You are acting for a vendor on a real estate transaction. The vendor has signed a direction irrevocably directing you to pay the commission owing on the sale from the sale proceeds. This direction is contained either in the agreement of purchase and sale or in a separate document, a copy of which has been given to you. The deal closes and your client, the vendor, directs you to ignore the previous “irrevocable direction” and to pay none of the sale proceeds to the agent. What do you do?
The first question you must ask is whether there is any consideration for the direction or whether the direction is under seal. The next question is whether, regardless of the answer to the first question, you want to become embroiled in litigation. This second question is even more important if you have chosen the option of a low insurance premium, but high risk in the event you are sued. Under this option your deductible kicks in when legal costs are expended on your behalf, regardless of whether you are subsequently found to have not been negligent.
In Re/Max Garden City Realty v. 828294 Ontario Inc. (1992), 8 O.R. (3d) 787 (O.C.G.D.), the facts were substantially as stated above. The solicitor paid part of the commission owing to the vendor after obtaining an indemnification. The real estate agent sued the lawyer and the vendor. The direction was contained in the agreement of purchase and sale. Opposite the vendor’s signature was a black pre-printed mark looking suspiciously like a seal and under the mark was the word “(Seal)”. To the left of the signature was the place for the signature of the witness. It said “signed, sealed, and delivered in the presence of”.
The court held that “it is clear from the document that the parties intended that that black printed circle be deemed a seal”. The judge decided that the direction was an assignment by the vendor to the agent and that the lawyer paid the vendor in the face of that assignment at his own peril.
We wonder if the client’s indemnification had any utility.
In Kuhn v. Thiebault, an unreported 1996 Ontario Court (General Division) decision, a lawyer came into funds as a result of a personal injury settlement. His client had previously executed an irrevocable direction to pay $12,000 from the funds to the plaintiff, the live-in partner of the client. The live-in had loaned the funds to help the client through her bad times and subsequently took the direction as a precaution. The lawyer had notice of the direction. However, the client changed her mind after the settlement funds were obtained and directed the lawyer to ignore the direction and pay her instead. The lawyer did so.
The Court relied on Re/Max to characterise the direction as an equitable assignment. However, the Court could not find any consideration; the direction was not signed as consideration for forbearance to sue. Since there was also no seal, the direction was unenforceable and the lawyer did not have to pay the money twice. The lawyer did, however, have to expend money for legal fees and pay the psychic costs of defending a lawsuit.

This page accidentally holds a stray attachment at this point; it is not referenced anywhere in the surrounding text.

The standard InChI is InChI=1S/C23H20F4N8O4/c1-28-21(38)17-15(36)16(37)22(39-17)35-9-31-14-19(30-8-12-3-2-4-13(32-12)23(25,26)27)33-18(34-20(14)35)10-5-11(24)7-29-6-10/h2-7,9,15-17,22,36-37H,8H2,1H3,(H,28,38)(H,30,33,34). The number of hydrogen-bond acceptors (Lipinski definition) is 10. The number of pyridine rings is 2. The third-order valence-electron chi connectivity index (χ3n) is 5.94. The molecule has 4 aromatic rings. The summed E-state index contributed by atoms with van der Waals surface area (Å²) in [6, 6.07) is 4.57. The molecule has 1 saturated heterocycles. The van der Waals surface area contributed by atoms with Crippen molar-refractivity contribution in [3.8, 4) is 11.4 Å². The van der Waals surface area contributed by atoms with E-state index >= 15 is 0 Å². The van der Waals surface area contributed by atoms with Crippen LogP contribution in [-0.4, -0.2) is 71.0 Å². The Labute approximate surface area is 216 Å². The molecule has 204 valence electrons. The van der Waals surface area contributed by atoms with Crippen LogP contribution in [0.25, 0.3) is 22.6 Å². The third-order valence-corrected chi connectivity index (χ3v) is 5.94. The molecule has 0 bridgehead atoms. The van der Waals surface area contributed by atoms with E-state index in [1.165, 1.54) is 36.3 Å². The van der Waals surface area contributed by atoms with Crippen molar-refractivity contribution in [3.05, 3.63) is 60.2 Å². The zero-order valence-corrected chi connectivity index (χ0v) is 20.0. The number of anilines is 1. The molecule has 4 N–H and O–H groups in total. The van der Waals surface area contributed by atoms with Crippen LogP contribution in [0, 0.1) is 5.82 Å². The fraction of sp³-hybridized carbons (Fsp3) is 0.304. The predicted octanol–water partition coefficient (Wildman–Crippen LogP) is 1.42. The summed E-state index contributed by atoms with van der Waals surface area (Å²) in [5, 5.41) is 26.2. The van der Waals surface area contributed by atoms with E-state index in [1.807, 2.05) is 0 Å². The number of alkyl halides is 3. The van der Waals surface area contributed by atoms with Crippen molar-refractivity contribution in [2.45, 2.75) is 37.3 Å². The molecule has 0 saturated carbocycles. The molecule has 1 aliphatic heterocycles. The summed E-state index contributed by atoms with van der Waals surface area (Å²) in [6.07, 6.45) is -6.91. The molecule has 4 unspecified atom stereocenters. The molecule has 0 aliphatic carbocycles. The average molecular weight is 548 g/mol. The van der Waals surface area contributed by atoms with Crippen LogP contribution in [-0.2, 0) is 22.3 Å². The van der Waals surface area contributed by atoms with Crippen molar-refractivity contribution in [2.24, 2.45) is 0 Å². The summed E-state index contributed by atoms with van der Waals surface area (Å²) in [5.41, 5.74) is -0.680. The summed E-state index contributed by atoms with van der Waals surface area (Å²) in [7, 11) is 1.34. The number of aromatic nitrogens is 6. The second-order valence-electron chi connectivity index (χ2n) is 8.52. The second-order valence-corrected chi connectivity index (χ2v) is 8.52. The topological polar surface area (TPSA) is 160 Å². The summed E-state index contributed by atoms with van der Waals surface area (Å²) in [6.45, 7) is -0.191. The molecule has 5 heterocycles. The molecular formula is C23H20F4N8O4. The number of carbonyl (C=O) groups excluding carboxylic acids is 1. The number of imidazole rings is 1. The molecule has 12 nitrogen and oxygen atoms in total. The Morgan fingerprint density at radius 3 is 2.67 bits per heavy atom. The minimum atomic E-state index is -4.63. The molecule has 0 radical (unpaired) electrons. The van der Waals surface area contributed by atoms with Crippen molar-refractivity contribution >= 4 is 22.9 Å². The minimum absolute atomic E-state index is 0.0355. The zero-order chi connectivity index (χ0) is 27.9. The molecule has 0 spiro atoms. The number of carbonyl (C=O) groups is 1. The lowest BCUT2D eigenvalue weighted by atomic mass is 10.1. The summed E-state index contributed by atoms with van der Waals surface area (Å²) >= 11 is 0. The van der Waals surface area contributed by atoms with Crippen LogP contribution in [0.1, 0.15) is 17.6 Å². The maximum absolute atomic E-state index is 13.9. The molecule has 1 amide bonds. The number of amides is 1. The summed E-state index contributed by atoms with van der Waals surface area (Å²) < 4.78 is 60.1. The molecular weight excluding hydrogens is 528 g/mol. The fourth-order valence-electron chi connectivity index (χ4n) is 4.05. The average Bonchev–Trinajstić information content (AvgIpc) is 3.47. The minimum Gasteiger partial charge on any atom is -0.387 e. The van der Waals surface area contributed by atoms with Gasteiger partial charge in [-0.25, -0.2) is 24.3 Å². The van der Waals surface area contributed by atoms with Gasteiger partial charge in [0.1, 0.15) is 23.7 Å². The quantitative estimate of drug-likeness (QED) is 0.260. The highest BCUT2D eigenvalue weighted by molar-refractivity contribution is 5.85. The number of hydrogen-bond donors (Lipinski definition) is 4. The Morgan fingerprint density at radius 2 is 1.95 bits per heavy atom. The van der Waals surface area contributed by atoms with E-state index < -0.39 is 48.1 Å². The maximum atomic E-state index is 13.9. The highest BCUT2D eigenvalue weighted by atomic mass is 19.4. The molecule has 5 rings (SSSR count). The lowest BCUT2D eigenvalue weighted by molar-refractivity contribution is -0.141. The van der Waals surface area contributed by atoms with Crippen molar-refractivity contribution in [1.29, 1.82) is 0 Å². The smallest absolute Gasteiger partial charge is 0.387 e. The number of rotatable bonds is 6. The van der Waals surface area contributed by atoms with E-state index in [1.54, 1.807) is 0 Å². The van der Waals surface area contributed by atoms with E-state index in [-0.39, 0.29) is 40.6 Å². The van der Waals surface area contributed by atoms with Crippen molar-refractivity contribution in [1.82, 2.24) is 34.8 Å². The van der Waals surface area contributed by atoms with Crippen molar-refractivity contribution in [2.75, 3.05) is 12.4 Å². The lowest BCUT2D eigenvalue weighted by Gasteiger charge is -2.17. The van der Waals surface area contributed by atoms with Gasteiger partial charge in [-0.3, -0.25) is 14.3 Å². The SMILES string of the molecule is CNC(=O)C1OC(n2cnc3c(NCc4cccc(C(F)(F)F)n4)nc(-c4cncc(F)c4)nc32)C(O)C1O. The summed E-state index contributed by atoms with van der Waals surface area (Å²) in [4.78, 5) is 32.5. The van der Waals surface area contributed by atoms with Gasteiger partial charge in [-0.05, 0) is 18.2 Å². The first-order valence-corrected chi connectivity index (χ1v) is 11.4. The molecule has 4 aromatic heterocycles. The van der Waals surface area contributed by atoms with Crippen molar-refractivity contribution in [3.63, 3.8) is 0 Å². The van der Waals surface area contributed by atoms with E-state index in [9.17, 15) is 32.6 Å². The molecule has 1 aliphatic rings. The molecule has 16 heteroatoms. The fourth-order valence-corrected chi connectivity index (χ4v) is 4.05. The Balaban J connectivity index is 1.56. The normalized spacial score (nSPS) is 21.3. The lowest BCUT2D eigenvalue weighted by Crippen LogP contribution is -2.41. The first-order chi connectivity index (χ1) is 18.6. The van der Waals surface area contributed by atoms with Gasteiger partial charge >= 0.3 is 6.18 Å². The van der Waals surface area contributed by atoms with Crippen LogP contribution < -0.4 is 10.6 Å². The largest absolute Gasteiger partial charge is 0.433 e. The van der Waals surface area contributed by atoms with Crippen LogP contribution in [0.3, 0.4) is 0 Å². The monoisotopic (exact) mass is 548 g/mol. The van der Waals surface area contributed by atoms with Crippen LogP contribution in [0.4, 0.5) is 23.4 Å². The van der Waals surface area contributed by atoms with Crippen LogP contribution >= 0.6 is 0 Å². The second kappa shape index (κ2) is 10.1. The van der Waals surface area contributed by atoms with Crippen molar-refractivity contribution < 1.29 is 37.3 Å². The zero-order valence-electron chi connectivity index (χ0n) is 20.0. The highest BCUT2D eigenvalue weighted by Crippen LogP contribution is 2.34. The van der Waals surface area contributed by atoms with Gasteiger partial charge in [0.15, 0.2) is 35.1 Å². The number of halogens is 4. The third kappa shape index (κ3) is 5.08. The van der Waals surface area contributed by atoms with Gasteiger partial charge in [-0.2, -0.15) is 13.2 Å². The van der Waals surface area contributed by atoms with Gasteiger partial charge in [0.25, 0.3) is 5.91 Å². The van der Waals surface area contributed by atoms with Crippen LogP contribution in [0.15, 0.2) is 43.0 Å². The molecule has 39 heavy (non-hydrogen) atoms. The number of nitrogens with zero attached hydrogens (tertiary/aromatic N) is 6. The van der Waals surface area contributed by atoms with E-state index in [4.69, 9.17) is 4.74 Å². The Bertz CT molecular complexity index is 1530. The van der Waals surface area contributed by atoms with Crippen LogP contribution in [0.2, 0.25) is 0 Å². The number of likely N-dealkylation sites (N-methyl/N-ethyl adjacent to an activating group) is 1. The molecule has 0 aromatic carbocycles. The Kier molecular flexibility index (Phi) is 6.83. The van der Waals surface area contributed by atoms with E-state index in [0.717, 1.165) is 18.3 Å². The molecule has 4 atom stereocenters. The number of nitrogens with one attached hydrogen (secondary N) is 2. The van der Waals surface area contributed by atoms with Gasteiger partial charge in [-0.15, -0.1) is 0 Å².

The next time this case was reported in Quicklaw was at the Court of Appeal level. Presumably, there was a previously unsuccessful appeal to the Divisional Court. The Court of Appeal denied leave to appeal. As is usual on these applications for leave, no reasons for decision were given.
The latest case is Bitz, Szemyei, Ferguson & MacKenzie v. Cami Automotive Inc, a 1997 unreported Ontario Court (General Division) decision. In this case, a law firm was the plaintiff. It had acted for a client in obtaining wrongful dismissal benefits pursuant to an arbitration and, later, a settlement. Before the settlement monies were paid, the law firm provided the defendant employer with an irrevocable direction to pay the law firm from the settlement monies. As a result of a mix-up, the employer paid the client and not the law firm. The client, of course, scuttled away without paying the law firm.
The Court first held that there was no legal assignment under the Conveyancing and Law of Property Act. There cannot be a legal assignment of only part of a debt. However, the Court found that there was an equitable assignment. The lawyers testified that the direction was given in consideration of the law firm agreeing not to render any further accounts for the work that they were doing. The Court, therefore, decided that there was consideration for the assignment and awarded judgment against the employer.
The lesson is obvious. If you do not want to be entangled in a lawsuit, do not pay anybody. Either hold the money pending a court decision or settlement that determines which of the two antagonists should obtain the funds, or interplead and pay the money into court.
The HUDAC warranty covers major structural defects. Assume that there are cracks in the foundation wall that allow the seepage of water, but that do not affect the structural integrity of the load-bearing walls. Are these cracks major structural defects?
This question was answered by O’Connor J. in Grudzinski v. Ontario New Home Warranty Program (1997), 32 O.R. (3d) 377 (O.C.G.D.). HUDAC argued that the homeowner had to show that by virtue of the cracks, the entire home had become virtually uninhabitable, uncomfortable beyond reason, unsafe, or in a state of imminent collapse. It argued that since the homeowner still had two-thirds of the house that was perfectly liveable, there were no major structural defects. The Judge disagreed. He noted that the regulations defined a major structural defect as one “that materially and adversely affects the use of such building for the purpose for which it was intended“. Material, he decided, simply meant significant. Since one-third of the house was unusable for any reasonable purpose, because of water seepage, that was significant. Accordingly, the homeowner’s claim was allowed.